Scientists have been unclear for some time about how most probiotics work. A new study has found a scientific 'design' for a probiotic that could be used to treat inflammatory bowel disease (IBD), such as Crohn's disease.
The research by academics at the University of Bristol's School of Veterinary Sciences and the School of Clinical Medicine is published online in the journal PLoS ONE.
Most probiotics on the market, such as Lactobacillus and Bifidobacterium, are lactic acid bacteria. Although probiotics have been shown to successfully maintain remission in IBD, evidence of their effectiveness in active disease is rare. The researchers have found that this is because an increase in iron levels, which happens during active IBD, inhibits the growth of probiotic bacteria, including Lactobacillus.
Iron levels increase in the intestine during inflammation, bleeding, during stress and when people are taking iron supplements. Iron is critically important to the growth of most species of bacteria, including pathogens, and its availability is what restricts their growth. It is well known that pathogens increase growth rate by up to 8,000 times when exposed to increased levels of iron. Lactic acid bacteria are unusual as they have evolved not to require iron, and so do not increase growth rate when exposed to it.
Dr Tristan Cogan, Research Fellow in the School of Veterinary Sciences, said: "When we started our study we considered the properties that a probiotic would need to treat IBD. Most importantly, it would need to be able to survive and grow in the presence of high levels of iron and to reduce inflammation. We then worked out how to test bacteria to see whether it had these properties.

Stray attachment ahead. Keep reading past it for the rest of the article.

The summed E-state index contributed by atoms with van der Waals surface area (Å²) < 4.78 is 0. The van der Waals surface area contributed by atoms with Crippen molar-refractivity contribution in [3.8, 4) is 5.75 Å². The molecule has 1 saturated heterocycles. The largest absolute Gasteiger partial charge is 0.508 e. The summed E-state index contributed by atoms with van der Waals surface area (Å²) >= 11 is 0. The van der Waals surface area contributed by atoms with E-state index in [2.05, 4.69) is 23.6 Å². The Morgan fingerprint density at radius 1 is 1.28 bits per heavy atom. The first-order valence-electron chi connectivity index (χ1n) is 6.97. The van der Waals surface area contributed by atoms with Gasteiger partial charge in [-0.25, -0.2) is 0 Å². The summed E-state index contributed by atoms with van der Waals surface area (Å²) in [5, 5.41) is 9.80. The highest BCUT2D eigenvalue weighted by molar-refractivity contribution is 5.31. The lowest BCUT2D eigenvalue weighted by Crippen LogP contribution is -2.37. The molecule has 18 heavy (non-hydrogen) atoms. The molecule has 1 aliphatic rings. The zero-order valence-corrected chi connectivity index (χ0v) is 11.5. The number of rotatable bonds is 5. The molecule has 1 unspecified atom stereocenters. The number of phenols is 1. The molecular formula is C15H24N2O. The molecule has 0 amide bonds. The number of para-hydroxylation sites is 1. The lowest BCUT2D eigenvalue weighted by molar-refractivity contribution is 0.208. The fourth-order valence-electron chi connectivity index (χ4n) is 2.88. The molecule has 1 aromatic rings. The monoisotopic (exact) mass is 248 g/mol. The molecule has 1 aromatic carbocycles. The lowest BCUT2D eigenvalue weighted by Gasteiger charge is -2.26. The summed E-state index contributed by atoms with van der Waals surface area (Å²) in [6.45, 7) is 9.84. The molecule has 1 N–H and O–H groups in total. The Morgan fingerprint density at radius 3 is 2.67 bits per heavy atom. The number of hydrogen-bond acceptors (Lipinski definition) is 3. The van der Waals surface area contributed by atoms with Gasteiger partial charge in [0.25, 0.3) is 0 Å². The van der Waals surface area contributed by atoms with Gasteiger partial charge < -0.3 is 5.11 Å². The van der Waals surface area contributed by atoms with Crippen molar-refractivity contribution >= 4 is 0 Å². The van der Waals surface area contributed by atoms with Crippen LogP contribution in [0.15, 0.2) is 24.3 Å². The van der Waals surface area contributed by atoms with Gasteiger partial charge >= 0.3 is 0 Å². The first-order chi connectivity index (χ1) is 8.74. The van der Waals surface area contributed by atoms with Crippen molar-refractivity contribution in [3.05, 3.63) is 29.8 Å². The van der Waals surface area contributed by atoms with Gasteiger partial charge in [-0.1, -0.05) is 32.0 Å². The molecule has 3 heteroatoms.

"The difficult step was finding a bacterium that had all of the properties that we wanted. Now we have found something that looks like it should work, our next step will be to test the probiotic in clinical trials."
The researchers found that a range of probiotic strains of lactic acid bacteria cannot respond to increased iron levels. The study then identified a strain, which the academics have patented, that can and showed that it has probiotic and immunomodulatory properties, and can reduce pro-inflammatory responses to pathogens associated with IBD.
The researchers suggest that iron response is the factor that prevents probiotics from being useful in treating disease, and that their bacterium could be a novel probiotic treatment for active intestinal disease.
Identification and characterisation of an iron-responsive candidate probiotic, Jennifer R. Bailey, Christopher S.J. Probert and Tristan A. Cogan, PloS ONE, published 19 October 2011.